High Carb Diet May Cloud Vision Over TimeBy Rosalie Marion Bliss
June 30, 2005
Scientists funded by the Agricultural Research Service (ARS) in Boston, Mass., have found that the higher the carbohydrate intake, the higher the odds of developing a certain type of cataract among a group of women aged 53 to 73 years. When damaged proteins gather within one or both of the eye lenses, the resulting area that becomes cloudy, or opaque, is called cataract.
Cataract is the leading cause of blindness worldwide, and about 20 million Americans older than 40 have it. The study was led by Chung-Jung Chiu and Allen Taylor at the Jean Mayer USDA Human Nutrition Research Center on Aging in Boston and is part of the Nutrition and Vision Project, a substudy of the federally funded Nurses' Health Study.
The women in the study whose average carbohydrate intake was between 200 and 268 grams per day were 2.5 times more likely to get cortical cataracts than the women whose intake was between 101 and 185 grams per day. The recommended dietary allowance for daily carbohydrate intake for adults and children is 130 grams, which is based on how much glucose the brain needs.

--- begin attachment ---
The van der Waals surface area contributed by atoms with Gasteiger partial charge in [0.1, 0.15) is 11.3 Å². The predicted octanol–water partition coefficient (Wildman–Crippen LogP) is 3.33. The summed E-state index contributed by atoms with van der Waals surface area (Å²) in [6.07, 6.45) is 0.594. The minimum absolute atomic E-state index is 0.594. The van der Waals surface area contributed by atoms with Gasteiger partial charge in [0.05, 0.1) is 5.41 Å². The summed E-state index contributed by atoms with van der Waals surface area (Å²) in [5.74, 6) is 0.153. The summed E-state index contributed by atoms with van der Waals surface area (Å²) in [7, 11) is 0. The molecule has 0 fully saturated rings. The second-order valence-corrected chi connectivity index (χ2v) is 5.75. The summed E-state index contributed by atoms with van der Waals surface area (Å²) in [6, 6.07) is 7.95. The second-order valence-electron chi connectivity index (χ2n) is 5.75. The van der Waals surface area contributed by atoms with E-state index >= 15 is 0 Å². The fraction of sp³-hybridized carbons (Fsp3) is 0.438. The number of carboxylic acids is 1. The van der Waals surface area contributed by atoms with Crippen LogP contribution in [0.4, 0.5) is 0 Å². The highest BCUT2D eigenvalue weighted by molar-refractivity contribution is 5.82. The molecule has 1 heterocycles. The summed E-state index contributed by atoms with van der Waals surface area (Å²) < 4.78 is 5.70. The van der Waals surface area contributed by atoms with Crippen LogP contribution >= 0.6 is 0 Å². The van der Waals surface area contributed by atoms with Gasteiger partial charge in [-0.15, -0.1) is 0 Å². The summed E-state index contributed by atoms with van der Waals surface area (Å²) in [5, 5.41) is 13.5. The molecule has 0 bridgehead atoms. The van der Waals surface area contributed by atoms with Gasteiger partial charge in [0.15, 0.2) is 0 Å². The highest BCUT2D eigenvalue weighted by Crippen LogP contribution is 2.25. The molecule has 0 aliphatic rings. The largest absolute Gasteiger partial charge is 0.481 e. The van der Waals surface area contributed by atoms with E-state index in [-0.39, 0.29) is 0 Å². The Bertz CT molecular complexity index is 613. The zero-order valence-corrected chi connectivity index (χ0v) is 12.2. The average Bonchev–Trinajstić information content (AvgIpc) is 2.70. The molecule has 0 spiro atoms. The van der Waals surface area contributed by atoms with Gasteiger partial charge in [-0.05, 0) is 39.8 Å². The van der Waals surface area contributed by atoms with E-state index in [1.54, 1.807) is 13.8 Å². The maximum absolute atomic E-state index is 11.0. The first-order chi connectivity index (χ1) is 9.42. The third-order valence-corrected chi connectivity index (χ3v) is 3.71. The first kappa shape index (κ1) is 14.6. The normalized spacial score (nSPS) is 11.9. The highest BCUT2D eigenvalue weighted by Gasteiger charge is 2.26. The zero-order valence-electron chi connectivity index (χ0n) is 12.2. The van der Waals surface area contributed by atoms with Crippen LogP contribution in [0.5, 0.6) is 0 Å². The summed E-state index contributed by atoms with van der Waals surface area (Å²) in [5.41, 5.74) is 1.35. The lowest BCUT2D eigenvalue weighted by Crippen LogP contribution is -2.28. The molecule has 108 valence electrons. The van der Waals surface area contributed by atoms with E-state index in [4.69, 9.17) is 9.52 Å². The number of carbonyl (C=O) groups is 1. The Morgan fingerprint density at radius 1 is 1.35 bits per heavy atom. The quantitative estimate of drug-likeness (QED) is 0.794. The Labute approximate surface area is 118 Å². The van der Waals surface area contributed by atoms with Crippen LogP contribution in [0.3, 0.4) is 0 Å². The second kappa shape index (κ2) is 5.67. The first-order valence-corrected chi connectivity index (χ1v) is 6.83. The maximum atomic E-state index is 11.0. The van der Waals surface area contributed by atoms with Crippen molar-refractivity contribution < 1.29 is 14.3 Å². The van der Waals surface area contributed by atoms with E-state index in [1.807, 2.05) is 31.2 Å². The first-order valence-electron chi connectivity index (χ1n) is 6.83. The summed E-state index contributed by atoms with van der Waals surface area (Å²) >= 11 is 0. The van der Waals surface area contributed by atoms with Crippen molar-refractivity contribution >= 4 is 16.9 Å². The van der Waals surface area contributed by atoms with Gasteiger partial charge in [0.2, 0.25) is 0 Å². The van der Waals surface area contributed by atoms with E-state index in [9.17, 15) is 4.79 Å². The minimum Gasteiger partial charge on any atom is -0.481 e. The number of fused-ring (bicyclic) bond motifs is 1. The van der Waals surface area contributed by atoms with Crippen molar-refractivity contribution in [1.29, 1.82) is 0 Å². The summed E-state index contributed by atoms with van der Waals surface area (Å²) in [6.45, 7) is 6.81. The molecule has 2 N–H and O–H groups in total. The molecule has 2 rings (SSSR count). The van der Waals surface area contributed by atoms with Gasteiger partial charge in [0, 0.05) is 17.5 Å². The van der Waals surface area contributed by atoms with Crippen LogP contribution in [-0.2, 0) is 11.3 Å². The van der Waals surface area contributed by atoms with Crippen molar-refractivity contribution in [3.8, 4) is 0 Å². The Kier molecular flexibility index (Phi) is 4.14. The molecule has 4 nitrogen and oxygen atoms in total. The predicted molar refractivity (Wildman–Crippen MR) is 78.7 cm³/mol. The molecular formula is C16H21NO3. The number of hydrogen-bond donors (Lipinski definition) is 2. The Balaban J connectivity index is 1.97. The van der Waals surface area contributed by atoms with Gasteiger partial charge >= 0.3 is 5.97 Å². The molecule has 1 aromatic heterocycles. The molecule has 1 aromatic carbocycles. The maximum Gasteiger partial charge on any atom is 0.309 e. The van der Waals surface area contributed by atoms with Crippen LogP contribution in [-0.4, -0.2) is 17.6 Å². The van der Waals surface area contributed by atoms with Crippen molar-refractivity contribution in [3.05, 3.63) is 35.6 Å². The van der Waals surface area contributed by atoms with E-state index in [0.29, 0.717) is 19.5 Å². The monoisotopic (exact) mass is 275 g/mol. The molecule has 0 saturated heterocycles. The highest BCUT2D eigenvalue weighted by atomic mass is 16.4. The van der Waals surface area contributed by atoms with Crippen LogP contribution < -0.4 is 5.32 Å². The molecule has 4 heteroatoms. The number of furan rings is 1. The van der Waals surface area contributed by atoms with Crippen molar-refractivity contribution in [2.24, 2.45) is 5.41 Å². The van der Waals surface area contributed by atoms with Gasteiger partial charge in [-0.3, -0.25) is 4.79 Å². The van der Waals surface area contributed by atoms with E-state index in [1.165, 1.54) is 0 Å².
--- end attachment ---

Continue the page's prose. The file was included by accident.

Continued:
Cortical cataract is one of three distinguishable types of cataracts. Carbohydrates are mainly sugars and starches that the body breaks down into glucose, a simple sugar that feeds the body's cells. The potentially harmful effect of high-carbohydrate diets on the lens could be a result of increased exposure of normal lens proteins to glucose.
The scientists studied 417 women without a history of cataracts who had participated in the Nurses' Health Study. The researchers conducted eye exams and studied dietary data taken from questionnaires to assess the relationship between volunteers' newly diagnosed cataracts and their average carbohydrate intake over a 14-year period.
The degree to which these findings could be generalized to men and other age groups is unknown. But the mechanisms underlying cataract development have not been known to vary by sex or socioeconomic status.